US Dollar to Benefit as Europe Hits China With Steel Tariffs

European Union international trade officials caved to pressure from steel producers including ArcelorMittal, the world’s largest steelmaker by volume, to impose punitive tariffs on Chinese imports of the metal into the regional bloc, which they alleged were unfairly underpriced. The key difference between this step and other similar measures in the past is its pre-emptive nature: before, European firms had to first prove that unfair practices of other countries were hurting their business before any action would be considered. The tariffs, which range from 17.7% to 39.2%, will take effect in October and last for five years.

Policymakers’ willingness to oblige the steel sector will open the door for other manufacturers to ask for similar treatment, opening the door for China to retaliate with protectionist measures of their own targeting EU products. This dynamic is sure to crush the booming trade between the south Asian giant and the European continent, which has surged since China joined the World Trade Organization in 2001 and has been growing at a rate of about 18% per year according to the European Commission.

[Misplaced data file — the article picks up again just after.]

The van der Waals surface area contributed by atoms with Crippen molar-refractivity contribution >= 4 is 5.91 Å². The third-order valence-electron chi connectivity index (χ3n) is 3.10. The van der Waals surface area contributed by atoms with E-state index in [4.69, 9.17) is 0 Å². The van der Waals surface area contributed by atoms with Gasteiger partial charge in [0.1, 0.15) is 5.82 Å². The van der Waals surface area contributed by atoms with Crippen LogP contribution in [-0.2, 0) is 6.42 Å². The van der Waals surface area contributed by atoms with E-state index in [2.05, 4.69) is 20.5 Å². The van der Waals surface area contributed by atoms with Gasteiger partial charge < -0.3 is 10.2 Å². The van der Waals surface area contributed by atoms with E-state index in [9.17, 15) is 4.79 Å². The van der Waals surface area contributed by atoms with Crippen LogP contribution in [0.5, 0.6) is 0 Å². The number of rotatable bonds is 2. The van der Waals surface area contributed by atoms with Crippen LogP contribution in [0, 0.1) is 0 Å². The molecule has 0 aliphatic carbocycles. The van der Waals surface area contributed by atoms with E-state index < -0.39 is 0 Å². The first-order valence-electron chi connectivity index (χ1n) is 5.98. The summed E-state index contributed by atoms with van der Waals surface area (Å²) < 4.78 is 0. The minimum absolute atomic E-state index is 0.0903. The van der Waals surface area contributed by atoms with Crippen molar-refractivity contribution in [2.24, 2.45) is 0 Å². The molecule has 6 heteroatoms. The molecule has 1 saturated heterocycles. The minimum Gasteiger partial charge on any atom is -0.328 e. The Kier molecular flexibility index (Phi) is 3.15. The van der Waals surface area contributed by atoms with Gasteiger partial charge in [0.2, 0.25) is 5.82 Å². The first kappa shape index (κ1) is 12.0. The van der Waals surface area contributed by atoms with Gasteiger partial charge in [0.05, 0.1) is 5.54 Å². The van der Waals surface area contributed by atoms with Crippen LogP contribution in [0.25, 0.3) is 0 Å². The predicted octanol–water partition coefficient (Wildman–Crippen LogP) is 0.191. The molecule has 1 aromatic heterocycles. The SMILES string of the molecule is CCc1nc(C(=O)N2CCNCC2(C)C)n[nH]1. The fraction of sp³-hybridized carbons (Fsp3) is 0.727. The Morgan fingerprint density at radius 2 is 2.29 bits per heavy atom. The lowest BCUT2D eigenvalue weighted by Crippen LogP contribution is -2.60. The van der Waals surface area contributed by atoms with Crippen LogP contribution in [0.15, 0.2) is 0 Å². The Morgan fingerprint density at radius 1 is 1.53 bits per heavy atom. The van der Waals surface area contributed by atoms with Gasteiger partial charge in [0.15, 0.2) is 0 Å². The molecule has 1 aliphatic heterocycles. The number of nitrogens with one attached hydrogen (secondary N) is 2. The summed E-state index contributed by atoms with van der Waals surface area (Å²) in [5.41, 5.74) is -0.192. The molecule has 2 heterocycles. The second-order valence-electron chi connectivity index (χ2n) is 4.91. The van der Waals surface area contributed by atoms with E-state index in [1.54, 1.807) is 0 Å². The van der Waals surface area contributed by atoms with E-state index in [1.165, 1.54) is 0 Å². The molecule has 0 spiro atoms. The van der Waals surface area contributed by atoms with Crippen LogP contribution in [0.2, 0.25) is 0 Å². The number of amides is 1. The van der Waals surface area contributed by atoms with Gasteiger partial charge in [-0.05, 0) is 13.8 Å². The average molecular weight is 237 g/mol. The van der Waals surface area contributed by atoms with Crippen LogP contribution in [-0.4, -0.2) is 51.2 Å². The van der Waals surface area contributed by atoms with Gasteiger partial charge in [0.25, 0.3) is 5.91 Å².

The US Dollar stands to benefit from the EU’s protectionist posture. China ranks second behind the States among Europe’s top trading partners, a fact that may not continue to hold true going forward. This makes China even more dependent on US demand than previously and adding to existing incentives for the Chinese government to buy US Dollar-denominated assets (i.e. Treasury bonds), thereby boosting the greenback and securing a favorable environment for Chinese exporters. Further, the timing of the EU’s announcement could not be worse for the Euro, coming just as China is holding bilateral talks with the United States on a range of issues including trade relations and opening the door for US officials to easily strike a contrast between the States and Europe.